That's only my second sale of an image that isn't a plant portrait or garden view.  Maybe it's better to be a specialist!

Sunday, August 21, 2016

Getting higher and higher

There's a tendency for all photographers to stick with the familiar.  In my case it's to set my viewpoint somewhere between my eye height and ground level.  This doesn't always provide the best view for complex scenes such as gardens.  A little more height, to provide a more elevated viewpoint, can provide a very different picture.

In my own garden I occasionally photograph from the upstairs windows to produce images looking down on the scene.  For example:

Part of my rear garden taken from a first floor window
 I've also increased height by going up on a step ladder.
Part of my rear garden taken from a ladder
Even though the viewpoint is only about 8-9ft / 250-280cm above ground level the use of a wide angle lens (my old Tokina 12-24mm before it expired) gives a definite feeling of looking down on a scene.

Working, as I now do, in the 10 acres of The Garden House, I have areas I can photograph using a higher vantage point - and areas I can't.  The walled garden, for example, has vantage points on terraces and on the tower that links an upper and lower terrace.

Looking down on the tennis court terrace at the Garden House, Devon
View over the walled garden from the vantage of a window in the tower at the Garden House, Devon
Shots like these are easy to take using conventional tripod, wide angle lens and remote release but they definitely give a feeling of a different perspective on a garden.  But what do you do if the terrain is flatter or you need height to see over hedges or other obstacles?  Carrying a stepladder round a ten acre garden is far too cumbersome.  My tripod, even with the centre pole extended, only gives me a small amount of height extension.

So I've been trying a technique I've used before but never extensively.  It involves mounting my 600D camera on my old Manfrotto monopod (25+ years old), adding my 15-85mm Canon lens, switching the focusing to manual and setting a hyperfocal distance, switching on live view with the articulating screen positioned so I can see (just) the screen, and hoisting the whole lot as high as I can get and still trigger the camera using the remote release.  Yes, it's a bit hit and miss.  The monopod does move around a bit - but the good IS on the 15-85 and a wide angle setting such as 15 or 18mm produces sharp photos in good light, even at ISO 100 to get the best dynamic range.  Even though I can see the live view screen it's too far away to do more than roughly judge the angle of a horizon or upright feature.  But you can, with a bit of practice, get excellent results.  Results such as these:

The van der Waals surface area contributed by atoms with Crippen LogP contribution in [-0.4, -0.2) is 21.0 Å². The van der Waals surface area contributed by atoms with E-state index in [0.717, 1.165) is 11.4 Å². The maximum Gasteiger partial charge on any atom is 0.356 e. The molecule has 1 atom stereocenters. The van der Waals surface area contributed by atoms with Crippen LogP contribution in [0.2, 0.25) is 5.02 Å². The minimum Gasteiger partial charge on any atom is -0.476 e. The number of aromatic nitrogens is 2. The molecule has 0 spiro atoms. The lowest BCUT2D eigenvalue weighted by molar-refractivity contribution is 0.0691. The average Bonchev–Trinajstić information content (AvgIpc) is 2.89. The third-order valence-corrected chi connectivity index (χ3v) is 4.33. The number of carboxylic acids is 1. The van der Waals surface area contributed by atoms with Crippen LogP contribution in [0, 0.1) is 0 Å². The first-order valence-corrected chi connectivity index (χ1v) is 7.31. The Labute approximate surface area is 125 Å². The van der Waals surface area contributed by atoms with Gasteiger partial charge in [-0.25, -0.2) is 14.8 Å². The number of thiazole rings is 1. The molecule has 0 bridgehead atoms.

Elevated view over the borders in the walled garden at the Garden House
Elevated view over the hedges in the walled garden at the Garden House
Elevated view over the drift plantings of the Summer Garden at the Garden House
Elevated view over the drift plantings of the Summer Garden at the Garden House
Elevated view of the tower in the walled garden at the Garden House.  The window vantage point for the earlier shot is on the tower.
In practice I'm getting shots taken from a viewpoint about 11-12ft / 330-360cm above ground level. Where there is no suitable vantage point it's certainly worth a try to produce some different views of familiar scenes.  Another advantage if you have taller structures in the shot (the tower above is a good example) is that shooting from a higher viewpoint reduces the converging verticals problem so common with lower level shots.  Yes, it can be overcome with tilt/shift lenses - but those are beyond my budget.

I'm planning to get an 80D in the next six months (Alamy earnings permitting).  With it's built in Wi-fi and ability to be controlled from a phone app I can see me getting even higher.  There are taller monopods out there and even special extendable poles that will carry a suitable camera mount.  And all at an affordable price.  Of course, you get a few funny looks from visitors - but it's worth it.  At least I'm not taking selfies.

Tuesday, April 7, 2015

My first magazine cover

My first magazine cover*....

....Is a shot of a honeysuckle, Lonicera periclymenum 'Serotina'.  Credit only to Alamy and not myself but that's to be expected nowadays.  Here's the original.

I was on the look out for it since the sale notification dropped in on Good Friday and found it today while shopping.  Very satisfying - and slightly ironic as the first magazine that ever published any of my writing was also Amateur Gardening, back in 1984.  The image has been cropped and horizontally flipped to meet the needs of the designer but that's the purpose of stock photography.  So thank you Amateur Gardening for publishing my image on your cover and thanks for the very reasonable payment.  I hope I'll provide more images for your covers.